Hoping to recapture some of their old magic, South Korean PGA Tour veteran Choi Kyung-ju has reunited with his former caddie Andy Prodger for the Open Championship this week in England.
In an interview with the Asian Tour Wednesday, Choi said he brought Prodger out of retirement for the season’s third major tournament. The Open Championship will start at Royal Liverpool Golf Club on Thursday.
“This week, Andy has come back to be on my bag. He lives in Scotland, so it made sense to have him with me here,” Choi said.
“Two years ago, he said he was tired and wanted to retire as my caddie but after staying home for a while, he’s now better physically. We were together for nine years, so it’s good to have him back.”
Prodger also caddied at last year’s Open Championship at Muirfield, working the bag for the only Chinese player in the field, Wu Ashun.
|Korea’s Choi Kyung-ju plays a bunker shot on the 15th hole during a practice round ahead of the British Open on Tuesday. (AP-Yonhap)|
Choi and Prodger were together for 12 international victories, including seven of Choi’s eight PGA Tour wins. Prodger also helped Hall of Fame golfer Nick Faldo win two majors, the 1987 Open and the 1989 Masters.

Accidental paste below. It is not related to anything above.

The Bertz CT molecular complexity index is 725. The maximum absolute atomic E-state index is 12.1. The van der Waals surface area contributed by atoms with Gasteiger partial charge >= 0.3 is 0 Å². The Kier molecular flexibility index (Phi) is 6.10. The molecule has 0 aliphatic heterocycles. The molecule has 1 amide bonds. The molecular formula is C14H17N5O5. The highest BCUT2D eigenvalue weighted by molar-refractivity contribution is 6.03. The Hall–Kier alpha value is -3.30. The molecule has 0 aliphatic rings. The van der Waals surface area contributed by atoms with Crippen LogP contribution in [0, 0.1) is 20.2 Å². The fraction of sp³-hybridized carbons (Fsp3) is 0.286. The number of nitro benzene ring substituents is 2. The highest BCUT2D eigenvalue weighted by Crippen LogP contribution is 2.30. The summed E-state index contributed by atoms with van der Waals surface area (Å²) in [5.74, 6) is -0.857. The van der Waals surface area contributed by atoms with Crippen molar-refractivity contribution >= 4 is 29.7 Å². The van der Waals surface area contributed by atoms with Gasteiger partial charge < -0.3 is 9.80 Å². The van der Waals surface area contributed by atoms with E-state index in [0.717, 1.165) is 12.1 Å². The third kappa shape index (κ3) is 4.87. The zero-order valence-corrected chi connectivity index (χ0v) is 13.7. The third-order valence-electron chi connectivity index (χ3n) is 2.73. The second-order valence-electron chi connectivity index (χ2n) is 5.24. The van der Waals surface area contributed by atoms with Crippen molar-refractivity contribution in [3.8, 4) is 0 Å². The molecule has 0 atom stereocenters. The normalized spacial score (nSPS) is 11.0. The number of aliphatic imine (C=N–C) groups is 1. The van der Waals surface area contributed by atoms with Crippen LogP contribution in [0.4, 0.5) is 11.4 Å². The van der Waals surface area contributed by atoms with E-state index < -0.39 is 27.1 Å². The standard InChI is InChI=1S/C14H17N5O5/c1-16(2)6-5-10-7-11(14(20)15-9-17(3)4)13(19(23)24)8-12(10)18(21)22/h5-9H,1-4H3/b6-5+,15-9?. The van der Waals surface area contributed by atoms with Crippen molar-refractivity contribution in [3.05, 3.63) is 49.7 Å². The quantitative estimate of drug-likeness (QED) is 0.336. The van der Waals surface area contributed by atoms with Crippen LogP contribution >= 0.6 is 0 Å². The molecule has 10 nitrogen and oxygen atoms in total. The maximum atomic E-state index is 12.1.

Choi, commonly known as K.J. Choi, is still seeking his first major championship and with just one top-10 finish at the Open over his career, Choi is hoping Prodger can lead him to a better result.
“The course is difficult. It’s long, windy and narrow,” the 44-year-old said. “On this course, the par-5s will be important. Whoever makes birdies and scores on these holes, they will do well. It can be difficult with the wind, and there are also many out of bounds areas.”
Choi began the 2014 season ranked 134th in the world, his lowest position in more than a decade, but has since climbed to 71st, the highest among Koreans on the PGA Tour.
He’s trying to get back inside the top 50 for the first time in four years and has shown some promise this year with a pair of second-place finishes on the PGA Tour.
Choi said he also hopes to play his way onto the International Team for the Presidents Cup in 2015, when the competition pitting the Americans against the non-European golfers will take place in South Korea. Choi has already been named a vice captain, but he said he’d like to showcase himself on the course before the home crowd.
“I would love to play in my hometown. There will be so many happy fans and spectators,” he said. “If I can get back into the world’s top 50, then I will play. I’m close to the top 50 and need a couple of top 10s, top threes to get there again.” (Yonhap)